An A-10C Thunderbolt II Warthog aircraft from the 175th Wing, Maryland Air National Guard also yesterday conducted a fly-over during an air static display for SWIFT RESPONSE 2022 (SR22) at Stenkovec in North Macedonia. (Source: www.joint-forces.com)
16 May 22. Allen-Vanguard Consortium delivers Explosive Threat Reduction Training to Somalia National Security Forces.
Allen-Vanguard, a global leader in providing customized solutions for defeating Radio Frequency based terrorist and extremist threats, has delivered Explosive Threat Reduction Team (ETRT) training courses to Somalia security forces personnel. The innovative courses are designed to enhance Somalia’s indigenous capability to detect and destroy Explosive Ordnance (EO) and conduct Improvised Explosive Device Disposal (IEDD).
The consortium consisting of Allen-Vanguard (prime contractor), SKA International (logistics) and Artios Global Ltd (training) has delivered two ETRT courses to the Somali National Army and Somali Police Force to create the capacity for them to detect and destroy items of EO and safely mitigate the IEDD threat.
The course design followed international best practice for training and learning, employed a detailed training management plan and met the necessary high-level training objectives to ensure full compliance with United Nations Mine Action Services (UNMAS) IEDD standards; they also aligned with potential future UNMAS IEDD training requirements. The comprehensive training package included detailed theory, individual foundation skills, integrated team training, scenario-based exercises and summative assessments. So far, numerous Somali security force personnel have successfully passed the training, creating sufficient capability to generate multiple ETRTs; each with specialists trained in specific roles for search (detect) and explosive ordnance disposal (destroy) culminating in an operational capability that will be put to great use.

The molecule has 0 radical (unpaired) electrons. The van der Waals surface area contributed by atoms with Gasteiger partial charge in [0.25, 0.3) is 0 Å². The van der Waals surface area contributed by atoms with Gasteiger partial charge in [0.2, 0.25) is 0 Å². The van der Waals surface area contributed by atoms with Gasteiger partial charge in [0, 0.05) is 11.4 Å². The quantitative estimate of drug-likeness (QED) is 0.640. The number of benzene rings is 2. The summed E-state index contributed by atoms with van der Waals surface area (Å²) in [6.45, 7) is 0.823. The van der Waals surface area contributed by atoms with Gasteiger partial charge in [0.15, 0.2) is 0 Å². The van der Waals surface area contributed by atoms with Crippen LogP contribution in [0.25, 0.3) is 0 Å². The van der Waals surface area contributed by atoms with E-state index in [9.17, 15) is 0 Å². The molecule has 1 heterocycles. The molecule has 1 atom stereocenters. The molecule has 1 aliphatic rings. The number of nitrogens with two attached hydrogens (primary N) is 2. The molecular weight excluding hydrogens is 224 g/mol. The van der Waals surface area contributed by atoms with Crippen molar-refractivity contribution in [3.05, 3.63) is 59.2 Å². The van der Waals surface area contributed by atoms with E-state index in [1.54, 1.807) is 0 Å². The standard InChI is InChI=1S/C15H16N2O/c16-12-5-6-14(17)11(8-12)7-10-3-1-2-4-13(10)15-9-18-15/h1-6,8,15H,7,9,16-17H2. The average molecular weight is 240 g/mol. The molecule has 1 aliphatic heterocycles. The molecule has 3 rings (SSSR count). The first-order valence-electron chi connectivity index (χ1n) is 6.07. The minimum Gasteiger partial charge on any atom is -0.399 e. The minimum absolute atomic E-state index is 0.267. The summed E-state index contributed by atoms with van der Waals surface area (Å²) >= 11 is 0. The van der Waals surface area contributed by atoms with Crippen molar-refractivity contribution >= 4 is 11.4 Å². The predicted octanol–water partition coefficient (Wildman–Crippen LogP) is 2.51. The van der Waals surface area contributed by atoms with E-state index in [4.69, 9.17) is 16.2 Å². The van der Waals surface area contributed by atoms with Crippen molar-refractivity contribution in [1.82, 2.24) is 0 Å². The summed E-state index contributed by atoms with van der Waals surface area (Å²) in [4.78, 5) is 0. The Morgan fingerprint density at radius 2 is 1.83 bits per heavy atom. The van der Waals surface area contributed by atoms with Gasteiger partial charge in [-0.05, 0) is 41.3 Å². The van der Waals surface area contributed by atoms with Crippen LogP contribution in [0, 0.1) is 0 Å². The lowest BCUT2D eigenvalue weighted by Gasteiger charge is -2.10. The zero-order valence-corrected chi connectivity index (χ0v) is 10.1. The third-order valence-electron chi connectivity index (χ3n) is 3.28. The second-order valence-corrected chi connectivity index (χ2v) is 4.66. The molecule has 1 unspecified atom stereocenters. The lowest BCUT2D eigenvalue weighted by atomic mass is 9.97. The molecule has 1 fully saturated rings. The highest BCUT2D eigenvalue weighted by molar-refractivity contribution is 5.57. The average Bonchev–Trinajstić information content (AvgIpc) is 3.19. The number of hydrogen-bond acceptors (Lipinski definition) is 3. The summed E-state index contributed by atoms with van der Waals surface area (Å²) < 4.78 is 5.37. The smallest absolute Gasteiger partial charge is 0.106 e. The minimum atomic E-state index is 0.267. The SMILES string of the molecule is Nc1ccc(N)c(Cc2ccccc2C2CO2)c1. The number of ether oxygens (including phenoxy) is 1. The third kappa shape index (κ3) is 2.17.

Bobby Strawbridge, Director Business Development said “our consortia are delighted with the outcome of this ground-breaking capability development within the Somali Security Forces. Through a number of channels, we have been working closely with Somalia Security Forces for some time to help detect, protect and defeat the considerable explosive threats they face. We are traditionally known for our world class ECM hardware and software solutions. However, this venture demonstrates Allen-Vanguard’s agility, experience and expertise to create innovative solutions to defeat a wider range of explosive threats, and our ability to successfully partner with other high-quality organisations to meet our customers’ needs.”
The course was exceptionally well received both by the Somali security personnel and the international military personnel overseeing the training. Cam Baldry, the Artios PM leading the delivery summarized the training with “the Somali security forces are fully aware of the security environment they face and were eager to learn and adopt this new capability. They were extremely well motivated and keen to learn. We were impressed at their professionalism and diligence and are confident that they’ll implement these new skills and techniques to great operational effect”.
16 May 22. Royal Australian Navy commences Exercise Autonomous Warrior 2022. The two-week exercise, which will test new technologies, will conclude on 27 May. Around 300 personnel from the UK, Australia and the US have commenced the Royal Australian Navy (RAN)-led maritime exercise, Autonomous Warrior 2022 (AW22).
AW22 will be conducted at RAN’s establishment HMAS Creswell in the waters of Jervis Bay, Australia and in the nearby East Australian exercise area.
The exercise aims to test various robotic, uncrewed and autonomous systems to meet the requirements of future maritime security threats.
During the two-week exercise, nearly 40 organisations from across the three countries will evaluate around 40 new technologies and systems in a series of tests.
The planned simulations or tests will involve operations in all the domains, including air, littoral, maritime and land.
The tests will validate various capabilities of the participating autonomous vessels, vehicles and aircraft.
The capabilities include undersea warfare, intelligence gathering, mine countermeasures, force protection, survey, surveillance, reconnaissance, interoperability and interchangeability.
Furthermore, AW22 will also evaluate the command and control (C2) technologies.
RAN Warfare Innovation director general commodore Darron Kavanagh said: “AW22 is an exciting opportunity to showcase the utility and advantages of uncrewed systems in a variety of warfare domains in collaboration with our allies, partners and industry.
“It demonstrates our commitment to ongoing collaboration, transformation and adaptation to meet strategic requirements.
“Throughout the exercise, we will be mindful of the importance of protecting the safety, environment and heritage values of the Jervis Bay area.”